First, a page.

This novel dosing scheme, based on many clinical trials and observational data on high dose IV iron administration with FCM and low molecular weight iron dextran, was approved and has been increasingly utilized in the US, EU, Brazil as well as in many other countries, can equally be utilized as a simple dosing guide for other patient groups and iron formulations that can be given at doses of 1000mg per administration for efficient and rapid iron replenishment.1,2

In response to IV iron administration, serum ferritin is greatly elevated for the first 8 wk after infusion. Therefore, ferritin should be monitored only after 8–12 wk, and in case of iron overload (TSAT>50%), treatment should be adjusted accordingly.1,2,6,7

Conflicts of interest

The authors declare no conflicts of interest.

References
[1]
G.M. Keating.
Ferric carboxymaltose: a review of its use in iron deficiency.
[2]
R.D. Cancado, M. Muñoz.
Rev Bras Hematol Hemoter, 33 (2011), pp. 461-469
[3]
S. Kulnigg, S. Stoinov, V. Simanenkov, L.V. Dudar, W. Karnafel, L.C. Garcia, et al.
A novel intravenous iron formulation for treatment of anemia in inflammatory bowel disease: the ferric carboxymaltose (FERINJECT) randomized controlled trial.
Am J Gastroenterol, 103 (2008), pp. 1182-1192
[4]
D.B. Van Wyck, A. Mangione, J. Morrison, P.E. Hadley, J.A. Jehle, L.T. Goodnough.
Large-dose intravenous ferric carboxymaltose injection for iron deficiency anemia in heavy uterine bleeding: a randomized controlled trial.
Transfusion, 49 (2009), pp. 2719-2728
[5]
S. Kulnigg, S. Stoinov, V. Simanenkov, L.V. Dúdar, W. Karnafel, L. Garcia, et al.
A novel intravenous iron formulation for treatment of anemia in inflammatory bowel disease: the ferric carboxymaltose (FERINJECT) randomized controlled trial.
Am J Gastroenterol, 103 (2008), pp. 1182-1192
[6]
R. Evstatiev, P. Marteau, T. Iqbal, I.L. Khalif, J. Stein, B. Bokemeyer, et al.
FERGIcor, a randomized controlled trial on ferric carboxymaltose for iron deficiency anemia in inflammatory bowel disease.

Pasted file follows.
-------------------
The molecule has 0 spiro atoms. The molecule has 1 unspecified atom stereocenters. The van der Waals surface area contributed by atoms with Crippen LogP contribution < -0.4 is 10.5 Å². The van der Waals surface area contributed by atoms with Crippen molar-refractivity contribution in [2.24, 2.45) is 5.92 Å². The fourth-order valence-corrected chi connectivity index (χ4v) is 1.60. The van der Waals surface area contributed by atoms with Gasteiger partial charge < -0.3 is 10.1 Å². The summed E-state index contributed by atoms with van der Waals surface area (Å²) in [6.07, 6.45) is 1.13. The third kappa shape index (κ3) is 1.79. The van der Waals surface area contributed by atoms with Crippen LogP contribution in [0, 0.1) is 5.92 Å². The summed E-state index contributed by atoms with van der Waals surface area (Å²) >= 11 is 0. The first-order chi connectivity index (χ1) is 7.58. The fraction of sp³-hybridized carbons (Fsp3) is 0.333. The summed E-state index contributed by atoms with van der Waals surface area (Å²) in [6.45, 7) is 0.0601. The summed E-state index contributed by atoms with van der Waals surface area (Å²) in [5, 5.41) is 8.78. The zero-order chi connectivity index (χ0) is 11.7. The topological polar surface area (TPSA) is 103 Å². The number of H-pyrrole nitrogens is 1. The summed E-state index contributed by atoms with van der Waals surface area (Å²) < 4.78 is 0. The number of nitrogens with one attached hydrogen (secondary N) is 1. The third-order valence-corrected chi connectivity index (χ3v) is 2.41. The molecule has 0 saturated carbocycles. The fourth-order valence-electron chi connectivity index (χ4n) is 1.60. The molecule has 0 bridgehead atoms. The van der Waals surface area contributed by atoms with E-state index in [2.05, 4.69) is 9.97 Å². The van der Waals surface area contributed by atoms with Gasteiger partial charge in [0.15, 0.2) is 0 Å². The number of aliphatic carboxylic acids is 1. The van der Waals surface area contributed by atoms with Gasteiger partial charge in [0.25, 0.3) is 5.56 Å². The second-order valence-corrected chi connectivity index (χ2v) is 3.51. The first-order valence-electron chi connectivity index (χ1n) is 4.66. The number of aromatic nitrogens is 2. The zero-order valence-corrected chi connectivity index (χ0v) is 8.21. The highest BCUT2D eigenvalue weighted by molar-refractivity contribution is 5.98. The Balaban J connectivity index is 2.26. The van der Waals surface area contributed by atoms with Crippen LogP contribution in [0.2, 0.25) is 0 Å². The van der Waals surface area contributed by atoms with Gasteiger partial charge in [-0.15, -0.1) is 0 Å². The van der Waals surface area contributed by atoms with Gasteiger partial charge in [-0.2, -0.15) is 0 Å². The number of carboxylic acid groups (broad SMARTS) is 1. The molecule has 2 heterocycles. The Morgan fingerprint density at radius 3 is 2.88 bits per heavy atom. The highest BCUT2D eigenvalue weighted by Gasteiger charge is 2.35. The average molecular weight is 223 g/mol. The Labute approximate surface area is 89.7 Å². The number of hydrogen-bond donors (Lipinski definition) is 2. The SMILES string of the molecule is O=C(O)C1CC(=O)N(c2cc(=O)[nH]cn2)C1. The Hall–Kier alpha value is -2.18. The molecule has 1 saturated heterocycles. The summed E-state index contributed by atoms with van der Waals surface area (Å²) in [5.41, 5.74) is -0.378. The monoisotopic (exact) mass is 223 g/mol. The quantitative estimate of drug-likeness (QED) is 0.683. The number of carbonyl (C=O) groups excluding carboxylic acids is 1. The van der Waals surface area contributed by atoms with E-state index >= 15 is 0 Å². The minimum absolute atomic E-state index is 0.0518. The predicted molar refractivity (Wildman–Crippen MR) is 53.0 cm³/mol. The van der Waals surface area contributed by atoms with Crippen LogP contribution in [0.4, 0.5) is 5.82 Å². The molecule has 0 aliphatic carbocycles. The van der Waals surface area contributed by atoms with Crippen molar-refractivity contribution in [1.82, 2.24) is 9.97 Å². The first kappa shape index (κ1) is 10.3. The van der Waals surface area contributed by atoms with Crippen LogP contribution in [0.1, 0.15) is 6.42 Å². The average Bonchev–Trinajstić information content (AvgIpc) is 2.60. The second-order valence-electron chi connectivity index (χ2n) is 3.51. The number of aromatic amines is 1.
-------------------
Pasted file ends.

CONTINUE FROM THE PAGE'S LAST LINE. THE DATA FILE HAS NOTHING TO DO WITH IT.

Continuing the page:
Gastroenterology, 141 (2011), pp. 846-853
[7]
J.E. Onken, D.B. Bregman, R.A. Harrington, D. Morris, P. Acs, B. Akright, C. Barish, et al.
A multicenter, randomized, active-controlled study to investigate the efficacy and safety of intravenous ferric carboxymaltose in patients with iron deficiency anemia.
Transfusion (Paris), 54 (2014), pp. 306-315
[8]
I.C. Macdougall, A.H. Bock, F. Carrera, K.U. Eckardt, C. Gaillard, D. Van Wyck, et al.
FIND-CKD: a randomized trial of intravenous ferric carboxymaltose versus oral iron in patients with chronic kidney disease and iron deficiency anaemia.
Nephrol Dial Transplant, 29 (2014), pp. 2075-2084
[9]
S.D. Anker, J. Comin Colet, G. Filippatos, R. Willenheimer, K. Dickstein, H. Drexler, et al.
Ferric carboxymaltose in patients with heart failure and iron deficiency.
N Engl J Med, 361 (2009), pp. 2436-2448
[10]
P. Ponikowski, D.J. van Veldhuisen, J. Comin-Colet, G. Ertl, M. Komajda, V. Mareev, et al.
Rationale and design of the CONFIRM-HF study: a double blind, randomized, placebo-controlled study to assess the effects of intravenous ferric carboxymaltose on functional capacity in patients with chronic heart failure and iron deficiency.
ESC Heart Fail, 1 (2014), pp. 52-58
[11]
A.M. Ganzoni.
Intravenous iron-dextran: therapeutic and experimental possibilities.
Schweiz Med Wochenschr, 100 (1970), pp. 301-303
[12]
W. Reinisch, M. Staun, R.K. Tandon, I. Altorjay, A.V. Thillainayagam, C. Gratzer, et al.
A randomized, open-label, noninferiority study of intravenous iron isomaltoside 1,000 (Monofer) compared with oral iron for treatment of anemia in IBD (PROCEED).
Am J Gastroenterol, 108 (2013), pp. 1877-1888
[13]
J. Stein, F. Hartmann, A.U. Dignass.
Diagnosis and management of iron deficiency anemia in patients with IBD.
Nat Rev Gastroenterol Hepatol, 7 (2010), pp. 599-610
[14]
B. Favrat, K. Balck, C. Breymann, M. Hedenus, T. Keller, A. Mezzacasa, et al.
Evaluation of a single dose of ferric carboxymaltose in fatigued, iron-deficient women – PREFER, a randomized, placebo-controlled study.
[15]
R. Evstatiev, O. Alexeeva, B. Bokemeyer, I. Chopey, M. Felder, M. Gudehus, et al.
Ferric carboxymaltose prevents recurrence of anemia in patients with inflammatory bowel disease.
Clin Gastroenterol Hepatol, 11 (2013), pp. 269-277
Copyright © 2019. Associação Brasileira de Hematologia, Hemoterapia e Terapia Celular
Idiomas
Hematology, Transfusion and Cell Therapy

Subscribe to our newsletter

Article options
Tools
en pt
Cookies policy Política de cookies
To improve our services and products, we use "cookies" (own or third parties authorized) to show advertising related to client preferences through the analyses of navigation customer behavior. Continuing navigation will be considered as acceptance of this use. You can change the settings or obtain more information by clicking here. Utilizamos cookies próprios e de terceiros para melhorar nossos serviços e mostrar publicidade relacionada às suas preferências, analisando seus hábitos de navegação. Se continuar a navegar, consideramos que aceita o seu uso. Você pode alterar a configuração ou obter mais informações aqui.